Wood of the Week – Genuine Mahogany

What Is Genuine Mahogany?

True Mahogany is a hardwood that was once thought to be a type of Cedar. It includes three species within the genus Swietenia and is native to North, Central, and South America. These trees can easily grow to 130 feet tall and can be up to 5 feet in diameter.

All three species of the Swietenia genus are now protected in their native locations. However, two of these species – mahagoni and macrophylla – were introduced in Asia around the time these restrictions were put in place and are now successfully grown, harvested, and exported from plantations within several Asian countries.

Genuine Mahogany has a straight to interlocked grain with a medium to coarse texture. Its endgrain is Diffuse-porous and has very large pores, although very few. Its heartwood ranges from pale pink to deep red-brown in color and sometimes has dark brown streaks. The heartwood is distinct from the yellow to white-ish sapwood and displays some ribboning when quartersawn.

Why Choose Mahogany?

Not surprisingly, Mahogany is prized for its beauty, durability, color, and character. It is naturally resistant and can withstand literally hundreds of years of use as a dining room table, yet is classy enough to be the choice material for accent pieces in luxury cars. 

Due to its close, straight grain, true Mahogany is very stable. When properly dried, a Mahogany timber will resist warping and twisting for many years. One of the more obvious reasons to choose Mahogany is its color and beauty.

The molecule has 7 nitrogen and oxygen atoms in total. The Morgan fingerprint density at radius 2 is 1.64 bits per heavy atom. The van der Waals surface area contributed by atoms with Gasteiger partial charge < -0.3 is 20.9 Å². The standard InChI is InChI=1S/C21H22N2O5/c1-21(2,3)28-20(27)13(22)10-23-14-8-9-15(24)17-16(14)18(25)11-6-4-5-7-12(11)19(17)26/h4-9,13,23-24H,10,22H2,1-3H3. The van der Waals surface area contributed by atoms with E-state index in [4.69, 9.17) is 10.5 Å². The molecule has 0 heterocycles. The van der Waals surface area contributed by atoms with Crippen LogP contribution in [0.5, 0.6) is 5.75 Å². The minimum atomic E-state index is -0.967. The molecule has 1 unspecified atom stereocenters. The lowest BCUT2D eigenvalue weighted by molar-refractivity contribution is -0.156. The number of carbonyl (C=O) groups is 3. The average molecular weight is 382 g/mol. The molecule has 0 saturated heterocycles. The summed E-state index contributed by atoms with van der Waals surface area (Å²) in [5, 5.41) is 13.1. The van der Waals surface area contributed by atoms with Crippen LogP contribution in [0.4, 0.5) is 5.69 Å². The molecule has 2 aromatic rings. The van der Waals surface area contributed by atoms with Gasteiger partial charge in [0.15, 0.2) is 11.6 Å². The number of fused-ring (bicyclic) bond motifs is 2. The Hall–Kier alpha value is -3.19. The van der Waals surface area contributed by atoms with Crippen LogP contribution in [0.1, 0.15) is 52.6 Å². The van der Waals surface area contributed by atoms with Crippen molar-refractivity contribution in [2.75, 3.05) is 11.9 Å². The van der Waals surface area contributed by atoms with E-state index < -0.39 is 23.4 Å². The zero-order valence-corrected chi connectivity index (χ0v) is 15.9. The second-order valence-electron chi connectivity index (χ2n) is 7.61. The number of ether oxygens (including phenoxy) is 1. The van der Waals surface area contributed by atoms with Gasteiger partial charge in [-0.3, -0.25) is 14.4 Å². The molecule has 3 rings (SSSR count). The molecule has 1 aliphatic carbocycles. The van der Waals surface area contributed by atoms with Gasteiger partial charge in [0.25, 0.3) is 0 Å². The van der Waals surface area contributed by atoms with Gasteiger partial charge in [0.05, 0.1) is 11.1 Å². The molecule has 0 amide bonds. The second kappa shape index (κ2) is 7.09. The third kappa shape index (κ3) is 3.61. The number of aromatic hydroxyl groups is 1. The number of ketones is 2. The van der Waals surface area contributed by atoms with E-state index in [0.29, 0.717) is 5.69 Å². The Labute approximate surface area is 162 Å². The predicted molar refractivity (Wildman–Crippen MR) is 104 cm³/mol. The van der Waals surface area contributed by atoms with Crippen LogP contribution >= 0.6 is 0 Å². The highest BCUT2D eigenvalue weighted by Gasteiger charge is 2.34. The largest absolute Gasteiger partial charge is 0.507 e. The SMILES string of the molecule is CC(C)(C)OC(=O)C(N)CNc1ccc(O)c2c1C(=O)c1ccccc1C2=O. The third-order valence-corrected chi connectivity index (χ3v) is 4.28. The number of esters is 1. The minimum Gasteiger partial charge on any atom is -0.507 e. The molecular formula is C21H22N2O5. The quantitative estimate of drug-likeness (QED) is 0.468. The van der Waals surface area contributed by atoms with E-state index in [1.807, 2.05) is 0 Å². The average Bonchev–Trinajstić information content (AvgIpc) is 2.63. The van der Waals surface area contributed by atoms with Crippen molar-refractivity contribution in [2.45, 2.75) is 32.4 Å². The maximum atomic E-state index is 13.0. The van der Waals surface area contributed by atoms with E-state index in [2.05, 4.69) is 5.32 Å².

Genuine Mahogany typically has a reddish-brown color that is commonly seen in furniture. Though it has a relatively high density, it is considered one of the softer hardwoods and its more flexible quality allows it to bend and give without splintering like other hardwoods.

Mahogany in Woodworking

Genuine Mahogany is relatively easy to work with machines and hand tools, but can sometimes tearout if the grain is interlocked. It sands well, takes glue well, and finishes excellently. Because it is so stable, genuine Mahogany joints and glues up well and will remain intact many years later. In areas where seasonal changes are great, it displays minimal shrinkage and swelling. Because mahogany trees get so large, they yield large size lumber with minimal defects and knots. It has been used in custom paneling, wood furniture, boats, and in automobiles.

Cuban Mahogany, one of the three “genuine” Mahogany species, was banned from export by Cuba in 1946 and has also been scarce in supply from other Caribbean sources as well. Though Cuban Mahogany is indeed a Genuine Mahogany, its close relative – also one of the three species in the “genuine” category – Honduran Mahogany is almost exclusively called “Genuine” Mahogany nowadays.

cuban mahogany wood grain closeup

Genuine Mahogany is much regulated and very hard to come by, so we will probably never get the opportunity to work with it!

Contact us to pick the ideal wood and finish for your next custom piece of furniture. The D.P. Juza team is ready to help!